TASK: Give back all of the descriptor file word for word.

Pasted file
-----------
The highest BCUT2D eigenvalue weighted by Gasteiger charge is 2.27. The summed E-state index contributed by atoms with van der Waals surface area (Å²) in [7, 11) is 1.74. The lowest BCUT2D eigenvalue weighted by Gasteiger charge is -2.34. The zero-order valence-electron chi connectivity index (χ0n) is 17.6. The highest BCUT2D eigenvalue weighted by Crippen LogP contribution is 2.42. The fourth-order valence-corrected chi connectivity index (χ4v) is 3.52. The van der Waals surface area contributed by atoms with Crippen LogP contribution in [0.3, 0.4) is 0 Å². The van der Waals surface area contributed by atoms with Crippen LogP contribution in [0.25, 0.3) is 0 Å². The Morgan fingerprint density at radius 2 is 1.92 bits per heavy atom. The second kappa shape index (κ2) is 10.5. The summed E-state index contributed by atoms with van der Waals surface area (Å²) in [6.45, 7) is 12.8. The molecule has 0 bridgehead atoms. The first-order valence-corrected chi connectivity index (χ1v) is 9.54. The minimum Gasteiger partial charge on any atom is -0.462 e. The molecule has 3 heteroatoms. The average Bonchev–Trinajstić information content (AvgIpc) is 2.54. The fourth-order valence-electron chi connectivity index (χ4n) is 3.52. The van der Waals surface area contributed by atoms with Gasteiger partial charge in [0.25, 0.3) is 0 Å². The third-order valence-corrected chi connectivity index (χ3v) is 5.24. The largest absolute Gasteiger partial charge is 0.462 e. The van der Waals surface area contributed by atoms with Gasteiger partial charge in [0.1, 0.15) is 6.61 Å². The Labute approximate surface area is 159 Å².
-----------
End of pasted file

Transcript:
The highest BCUT2D eigenvalue weighted by Gasteiger charge is 2.27. The summed E-state index contributed by atoms with van der Waals surface area (Å²) in [7, 11) is 1.74. The lowest BCUT2D eigenvalue weighted by Gasteiger charge is -2.34. The zero-order valence-electron chi connectivity index (χ0n) is 17.6. The highest BCUT2D eigenvalue weighted by Crippen LogP contribution is 2.42. The fourth-order valence-corrected chi connectivity index (χ4v) is 3.52. The van der Waals surface area contributed by atoms with Crippen LogP contribution in [0.3, 0.4) is 0 Å². The van der Waals surface area contributed by atoms with Crippen LogP contribution in [0.25, 0.3) is 0 Å². The Morgan fingerprint density at radius 2 is 1.92 bits per heavy atom. The second kappa shape index (κ2) is 10.5. The summed E-state index contributed by atoms with van der Waals surface area (Å²) in [6.45, 7) is 12.8. The molecule has 0 bridgehead atoms. The first-order valence-corrected chi connectivity index (χ1v) is 9.54. The minimum Gasteiger partial charge on any atom is -0.462 e. The molecule has 3 heteroatoms. The average Bonchev–Trinajstić information content (AvgIpc) is 2.54. The fourth-order valence-electron chi connectivity index (χ4n) is 3.52. The van der Waals surface area contributed by atoms with Gasteiger partial charge in [0.25, 0.3) is 0 Å². The third-order valence-corrected chi connectivity index (χ3v) is 5.24. The largest absolute Gasteiger partial charge is 0.462 e. The van der Waals surface area contributed by atoms with Gasteiger partial charge in [0.1, 0.15) is 6.61 Å². The Labute approximate surface area is 159 Å².